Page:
Why dying bees may cause a public health problem | Public Radio International


A new study published in The Lancet examines what might happen to humans’ health if there are not enough bees, birds, insects and other animals to pollinate the food that humans rely on for important vitamins and nutrients.

Dr. Samuel Myers, a Senior Research Scientist at the Harvard T.H. Chan School of Public Health and a coauthor of the study, says fewer pollinators means more vitamin deficiency, more sickness and even death for humans.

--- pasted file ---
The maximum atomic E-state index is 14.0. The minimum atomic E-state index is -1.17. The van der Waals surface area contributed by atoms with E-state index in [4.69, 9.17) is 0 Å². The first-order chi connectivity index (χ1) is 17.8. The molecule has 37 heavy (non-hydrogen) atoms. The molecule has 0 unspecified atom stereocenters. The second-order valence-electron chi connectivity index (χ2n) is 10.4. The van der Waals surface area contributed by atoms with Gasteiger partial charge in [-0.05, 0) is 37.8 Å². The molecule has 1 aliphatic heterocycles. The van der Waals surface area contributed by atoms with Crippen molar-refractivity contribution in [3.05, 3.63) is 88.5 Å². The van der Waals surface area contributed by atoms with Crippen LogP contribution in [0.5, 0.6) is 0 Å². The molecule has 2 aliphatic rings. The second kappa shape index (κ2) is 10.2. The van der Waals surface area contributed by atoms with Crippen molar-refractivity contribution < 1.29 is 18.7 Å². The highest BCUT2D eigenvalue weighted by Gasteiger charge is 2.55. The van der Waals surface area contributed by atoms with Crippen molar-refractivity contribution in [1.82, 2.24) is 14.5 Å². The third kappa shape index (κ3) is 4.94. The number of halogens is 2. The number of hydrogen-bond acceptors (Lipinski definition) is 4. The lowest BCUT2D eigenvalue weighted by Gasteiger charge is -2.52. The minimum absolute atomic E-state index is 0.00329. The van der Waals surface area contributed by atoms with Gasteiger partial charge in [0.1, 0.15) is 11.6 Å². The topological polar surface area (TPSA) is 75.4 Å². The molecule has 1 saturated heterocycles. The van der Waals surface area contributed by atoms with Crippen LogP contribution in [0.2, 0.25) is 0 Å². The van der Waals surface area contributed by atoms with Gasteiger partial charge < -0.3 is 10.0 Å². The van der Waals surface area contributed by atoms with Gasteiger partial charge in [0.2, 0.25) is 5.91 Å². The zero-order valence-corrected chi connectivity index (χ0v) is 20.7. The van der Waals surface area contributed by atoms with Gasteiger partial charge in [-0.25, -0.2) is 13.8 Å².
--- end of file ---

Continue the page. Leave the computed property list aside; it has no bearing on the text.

Myers’ study examined 224 types of food in 156 countries, and what might happen to the people in these countries if there was a 50 percent, 75 percent or even 100 percent decline in animal pollinators.

“What we found was that in the least developed countries, particularly in sub-Saharan Africa and South Asia, we see a significant increase in the risk of vitamin A deficiency and folate deficiency,” Myers says.

Fruit, vegetables, nuts, seeds, honey: these are all nutrition-rich foods that are produced with the help of animal pollinators, especially bees. In fact, an estimated 35 percent of the world’s food is dependent on animal pollinators.


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